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Sir , Jnn . 9 , 1808 . On taking np your last number , ( Vol . II . | $ ff 4 g , ) 'I was attracted to a letter on " Popular Preaah - ing / ' for I also feel myself , like
your correspondent , u deeply interested in the methods adopted by Unitarian Christians to disseminate their opinions . " Among those methods the institution of
book-societies has been justly pre-eminent , and for one , I should be very ungrateful to deny that they have circulated much valuable scriptural information .. Yet I am inclined to think that their
greatest utility has but lately appeared , in the establishment of ' ¦ The Unitarian Fund . " For this institution they have the undoubted merit of having furnished the occasion , and at the same time disposed the fhinds of Unitarian Christians to embrace it .
I have often read , with no small regret , a passage in the ecclesiastical history of ] VJosheim , in which he . remarks that , u the disciples of Socinua / ' ( v ino l er whom he inaccurately classes Unitarians in generaiyare at very little pains to make converts to their cause
among those who are not distinguished from the multitude by their rank , or their abilities . ' * This reproach , generally too just , though with some honourable exceptions , might have been expected fromaft orthodox historian . The Unitarian book-societies have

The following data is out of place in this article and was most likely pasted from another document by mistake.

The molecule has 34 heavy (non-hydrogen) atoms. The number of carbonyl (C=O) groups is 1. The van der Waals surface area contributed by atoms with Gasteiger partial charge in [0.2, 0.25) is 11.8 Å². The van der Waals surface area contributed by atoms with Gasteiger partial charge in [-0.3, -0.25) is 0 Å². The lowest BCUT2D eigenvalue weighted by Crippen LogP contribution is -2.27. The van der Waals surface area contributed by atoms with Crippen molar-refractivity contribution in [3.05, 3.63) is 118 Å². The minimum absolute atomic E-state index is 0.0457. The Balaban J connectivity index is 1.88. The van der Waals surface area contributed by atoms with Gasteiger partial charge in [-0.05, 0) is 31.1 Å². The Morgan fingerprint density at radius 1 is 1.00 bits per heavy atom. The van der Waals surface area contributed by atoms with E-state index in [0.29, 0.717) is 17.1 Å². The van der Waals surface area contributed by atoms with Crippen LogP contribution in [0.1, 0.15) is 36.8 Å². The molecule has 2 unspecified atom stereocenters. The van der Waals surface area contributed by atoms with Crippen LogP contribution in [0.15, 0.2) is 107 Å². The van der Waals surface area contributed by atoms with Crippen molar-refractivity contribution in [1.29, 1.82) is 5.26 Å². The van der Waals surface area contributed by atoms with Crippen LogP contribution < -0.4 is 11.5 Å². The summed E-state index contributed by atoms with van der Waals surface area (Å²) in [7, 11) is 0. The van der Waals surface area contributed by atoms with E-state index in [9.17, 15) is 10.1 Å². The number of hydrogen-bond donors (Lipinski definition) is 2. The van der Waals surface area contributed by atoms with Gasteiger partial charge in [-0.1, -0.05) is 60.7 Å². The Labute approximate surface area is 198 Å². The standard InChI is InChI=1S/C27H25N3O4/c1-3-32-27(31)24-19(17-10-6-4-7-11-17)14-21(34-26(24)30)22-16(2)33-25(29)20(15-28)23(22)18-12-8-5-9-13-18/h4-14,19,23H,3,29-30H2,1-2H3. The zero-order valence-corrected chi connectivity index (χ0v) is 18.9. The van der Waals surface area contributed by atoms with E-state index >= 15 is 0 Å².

done much to remove it , but no « thir * g can take it . entirely awuy , except such - * ttemyts as use en-
couraged by the " Fund / to whiefr your correspondent has stated ^ some objections in the unassumingform of queries * These I will venture to consider , trusting
tbaf" in your judgment , " as well as in that of " a modest querist , ' * . I shall appear " dispassionate , " if I fail to be satisfactory /* I was not a little surprised at
ttie first inquiry : What is to be understood by the terms Popular Preaching ? " having supposed that : their propriety in the present application , had been so obvious as not to admit a doubt . Though
too ofteu disgraced by the eccentricities of the indiscreet , or the ill-designing , yet thd term yo ~ pular is still employed in a goodsense , to describe an easy and familiar mode of teaching the sciences , either human or divine . A popular ' preacher then , according ? to the best notion which I am able to form , is one well qualified to familiarize and recommend the Christian doctrine to such a > mixed audience as generally surround a pulpit . , '
To prepare him for this important service there are some attainments highly valuable , while others are indispensable . Ho must have given his days and ni g hts to scriptural research , though ., per- *
haps , they were never employed 5 in turning over the pages of Crreefc and Roman genius . Yet , if he possess those aceomp ^ sbiftente which none who can appreciate * them despiscyhe will makoall hi *' studies pay their tribute to th #
ON ' POPTTLA . ir PREACHING : IN ANSWER TO A XttftiTftT OUFRIST . I
Monthly Repository (1806-1838) and Unitarian Chronicle (1832-1833), Feb. 2, 1808, page 86, in the Nineteenth-Century Serials Edition (2008; 2018) ncse.ac.uk/periodicals/mruc/issues/vm2-ncseproduct2389/page/30/